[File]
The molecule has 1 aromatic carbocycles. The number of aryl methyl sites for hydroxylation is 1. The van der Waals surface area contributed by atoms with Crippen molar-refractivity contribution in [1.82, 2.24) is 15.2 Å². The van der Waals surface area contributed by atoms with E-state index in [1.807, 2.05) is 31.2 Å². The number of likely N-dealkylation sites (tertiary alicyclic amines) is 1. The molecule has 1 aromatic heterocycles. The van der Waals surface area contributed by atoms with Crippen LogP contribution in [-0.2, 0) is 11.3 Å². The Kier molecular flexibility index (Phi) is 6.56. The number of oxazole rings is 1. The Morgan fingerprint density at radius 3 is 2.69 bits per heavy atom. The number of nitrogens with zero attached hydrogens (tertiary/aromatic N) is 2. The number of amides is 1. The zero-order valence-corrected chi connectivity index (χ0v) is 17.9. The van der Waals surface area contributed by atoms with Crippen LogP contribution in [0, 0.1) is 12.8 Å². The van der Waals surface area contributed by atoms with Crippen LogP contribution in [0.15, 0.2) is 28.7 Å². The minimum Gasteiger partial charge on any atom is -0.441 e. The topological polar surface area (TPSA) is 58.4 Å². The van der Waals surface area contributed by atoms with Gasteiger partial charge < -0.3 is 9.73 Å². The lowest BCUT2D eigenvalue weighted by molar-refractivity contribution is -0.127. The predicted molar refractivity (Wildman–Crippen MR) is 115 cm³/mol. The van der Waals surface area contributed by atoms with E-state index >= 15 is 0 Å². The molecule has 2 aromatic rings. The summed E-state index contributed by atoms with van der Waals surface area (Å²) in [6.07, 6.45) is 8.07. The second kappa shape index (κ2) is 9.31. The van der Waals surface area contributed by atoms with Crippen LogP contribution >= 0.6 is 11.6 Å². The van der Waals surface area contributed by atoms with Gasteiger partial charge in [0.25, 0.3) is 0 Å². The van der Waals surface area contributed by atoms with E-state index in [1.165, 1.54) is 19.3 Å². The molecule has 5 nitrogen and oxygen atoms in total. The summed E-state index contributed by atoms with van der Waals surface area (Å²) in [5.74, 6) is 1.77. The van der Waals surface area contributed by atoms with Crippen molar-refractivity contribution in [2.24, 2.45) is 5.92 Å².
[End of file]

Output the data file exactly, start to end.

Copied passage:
The molecule has 1 aromatic carbocycles. The number of aryl methyl sites for hydroxylation is 1. The van der Waals surface area contributed by atoms with Crippen molar-refractivity contribution in [1.82, 2.24) is 15.2 Å². The van der Waals surface area contributed by atoms with E-state index in [1.807, 2.05) is 31.2 Å². The number of likely N-dealkylation sites (tertiary alicyclic amines) is 1. The molecule has 1 aromatic heterocycles. The van der Waals surface area contributed by atoms with Crippen LogP contribution in [-0.2, 0) is 11.3 Å². The Kier molecular flexibility index (Phi) is 6.56. The number of oxazole rings is 1. The Morgan fingerprint density at radius 3 is 2.69 bits per heavy atom. The number of nitrogens with zero attached hydrogens (tertiary/aromatic N) is 2. The number of amides is 1. The zero-order valence-corrected chi connectivity index (χ0v) is 17.9. The van der Waals surface area contributed by atoms with Crippen LogP contribution in [0, 0.1) is 12.8 Å². The van der Waals surface area contributed by atoms with Crippen LogP contribution in [0.15, 0.2) is 28.7 Å². The minimum Gasteiger partial charge on any atom is -0.441 e. The topological polar surface area (TPSA) is 58.4 Å². The van der Waals surface area contributed by atoms with Gasteiger partial charge < -0.3 is 9.73 Å². The lowest BCUT2D eigenvalue weighted by molar-refractivity contribution is -0.127. The predicted molar refractivity (Wildman–Crippen MR) is 115 cm³/mol. The van der Waals surface area contributed by atoms with E-state index >= 15 is 0 Å². The molecule has 2 aromatic rings. The summed E-state index contributed by atoms with van der Waals surface area (Å²) in [6.07, 6.45) is 8.07. The second kappa shape index (κ2) is 9.31. The van der Waals surface area contributed by atoms with Crippen LogP contribution >= 0.6 is 11.6 Å². The van der Waals surface area contributed by atoms with Gasteiger partial charge in [0.25, 0.3) is 0 Å². The van der Waals surface area contributed by atoms with E-state index in [1.165, 1.54) is 19.3 Å². The molecule has 5 nitrogen and oxygen atoms in total. The summed E-state index contributed by atoms with van der Waals surface area (Å²) in [5.74, 6) is 1.77. The van der Waals surface area contributed by atoms with Crippen molar-refractivity contribution in [2.24, 2.45) is 5.92 Å².